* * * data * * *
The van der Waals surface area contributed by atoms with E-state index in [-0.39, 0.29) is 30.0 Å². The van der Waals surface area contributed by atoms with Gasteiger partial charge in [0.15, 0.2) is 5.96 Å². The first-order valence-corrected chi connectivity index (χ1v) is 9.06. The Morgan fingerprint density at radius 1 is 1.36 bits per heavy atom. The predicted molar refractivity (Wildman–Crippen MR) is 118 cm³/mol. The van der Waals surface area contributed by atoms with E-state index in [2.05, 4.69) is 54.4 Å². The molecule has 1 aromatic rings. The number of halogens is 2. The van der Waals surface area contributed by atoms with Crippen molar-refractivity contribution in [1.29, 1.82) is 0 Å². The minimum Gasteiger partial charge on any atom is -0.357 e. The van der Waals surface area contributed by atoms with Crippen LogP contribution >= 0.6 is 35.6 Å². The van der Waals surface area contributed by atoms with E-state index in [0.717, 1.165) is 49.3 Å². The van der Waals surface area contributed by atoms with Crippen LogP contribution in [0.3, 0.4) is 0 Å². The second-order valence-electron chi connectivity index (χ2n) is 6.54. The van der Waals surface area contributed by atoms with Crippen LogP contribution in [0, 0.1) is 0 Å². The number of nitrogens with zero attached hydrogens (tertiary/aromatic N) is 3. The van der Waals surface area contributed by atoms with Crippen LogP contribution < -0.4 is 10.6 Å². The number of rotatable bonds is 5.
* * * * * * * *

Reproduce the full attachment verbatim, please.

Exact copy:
The van der Waals surface area contributed by atoms with E-state index in [-0.39, 0.29) is 30.0 Å². The van der Waals surface area contributed by atoms with Gasteiger partial charge in [0.15, 0.2) is 5.96 Å². The first-order valence-corrected chi connectivity index (χ1v) is 9.06. The Morgan fingerprint density at radius 1 is 1.36 bits per heavy atom. The predicted molar refractivity (Wildman–Crippen MR) is 118 cm³/mol. The van der Waals surface area contributed by atoms with E-state index in [2.05, 4.69) is 54.4 Å². The molecule has 1 aromatic rings. The number of halogens is 2. The van der Waals surface area contributed by atoms with Crippen molar-refractivity contribution in [1.29, 1.82) is 0 Å². The minimum Gasteiger partial charge on any atom is -0.357 e. The van der Waals surface area contributed by atoms with Crippen LogP contribution >= 0.6 is 35.6 Å². The van der Waals surface area contributed by atoms with E-state index in [0.717, 1.165) is 49.3 Å². The van der Waals surface area contributed by atoms with Crippen LogP contribution in [0.3, 0.4) is 0 Å². The second-order valence-electron chi connectivity index (χ2n) is 6.54. The van der Waals surface area contributed by atoms with Crippen LogP contribution in [0, 0.1) is 0 Å². The number of nitrogens with zero attached hydrogens (tertiary/aromatic N) is 3. The van der Waals surface area contributed by atoms with Crippen LogP contribution < -0.4 is 10.6 Å². The number of rotatable bonds is 5.